The next day, Ian received a phone call from his personal manager saying he had agreed to become Sabbath’s new singer. Gillan was as perplexed as he was hungover. He had no idea what his manager was talking about. But damn it, he decided to join the Sabs anyway.

The only album Gillan recorded with Sabbath, ’83’s born again, is generally considered the nadir of the band’s career. To this day, rumors persist that this was not meant to be a Sabs release at all, but rather some sort of supergroup offering.

However, as the seventh star solo disc that Tony Iommi made with Glenn Hughes, the name of Black Sabbath finally prevailed. Reissued via Sanctuary in 2004, born again was described as “abominable” in issue 75 of Classic rock, but is it really that bad? To be frank, it’s not half as bad as it looks – although the album cover most certainly is.

Gillan’s ingrained rock ‘n’ roll sensibilities and Sabbath’s traditional forest approach remain a volatile mix. (“The boys [Gillan’s] the voice is just too distinctly un-Sabbath,” Ronnie James Dio once complained.) But aside from some horrible demonic cackling in bother the priest and a banal lyricism (keep it warmfor example, being a well-worn story of a horny old rocker walking home with his daughter), there’s a lot to enjoy here at Born again.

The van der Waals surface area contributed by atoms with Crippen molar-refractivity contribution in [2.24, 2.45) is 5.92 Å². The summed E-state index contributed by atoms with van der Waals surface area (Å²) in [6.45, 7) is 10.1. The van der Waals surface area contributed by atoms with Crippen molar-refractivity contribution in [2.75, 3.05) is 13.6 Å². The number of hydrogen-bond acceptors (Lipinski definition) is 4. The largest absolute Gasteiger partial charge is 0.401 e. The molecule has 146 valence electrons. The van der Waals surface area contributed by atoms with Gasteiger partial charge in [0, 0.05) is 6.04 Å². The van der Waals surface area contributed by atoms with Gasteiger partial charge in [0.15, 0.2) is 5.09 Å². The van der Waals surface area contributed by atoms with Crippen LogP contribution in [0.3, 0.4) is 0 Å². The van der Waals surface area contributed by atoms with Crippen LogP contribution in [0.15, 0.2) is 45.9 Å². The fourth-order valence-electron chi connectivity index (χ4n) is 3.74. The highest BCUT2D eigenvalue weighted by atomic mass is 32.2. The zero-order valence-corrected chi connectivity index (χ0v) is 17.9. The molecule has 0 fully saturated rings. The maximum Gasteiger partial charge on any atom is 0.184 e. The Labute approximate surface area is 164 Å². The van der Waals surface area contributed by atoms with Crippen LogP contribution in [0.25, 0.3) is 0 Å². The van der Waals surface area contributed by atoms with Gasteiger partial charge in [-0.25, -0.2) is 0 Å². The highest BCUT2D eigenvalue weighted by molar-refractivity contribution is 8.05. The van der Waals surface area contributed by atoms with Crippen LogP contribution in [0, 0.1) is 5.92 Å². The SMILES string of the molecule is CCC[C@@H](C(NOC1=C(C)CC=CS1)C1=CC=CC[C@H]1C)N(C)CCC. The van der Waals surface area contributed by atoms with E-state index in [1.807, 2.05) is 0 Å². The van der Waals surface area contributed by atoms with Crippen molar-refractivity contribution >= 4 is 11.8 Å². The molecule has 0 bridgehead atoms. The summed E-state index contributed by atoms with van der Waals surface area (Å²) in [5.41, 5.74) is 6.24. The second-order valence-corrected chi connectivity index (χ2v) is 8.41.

Gillan delivers a consummate vocal performance, full of tonsil-tormented howls and banshee moans; Iommi offers an atypically strident solo on In the garbage; the Close Encountersstyle cosmic twitter on the instrumental darkness leads dramatically in zero the hero‘; the gruff riff to …Hero strangely reminiscent of Guns N’ Roses city ​​of paradise; digital female dog is jam-packed with rolling thunder à la Ted Nugent.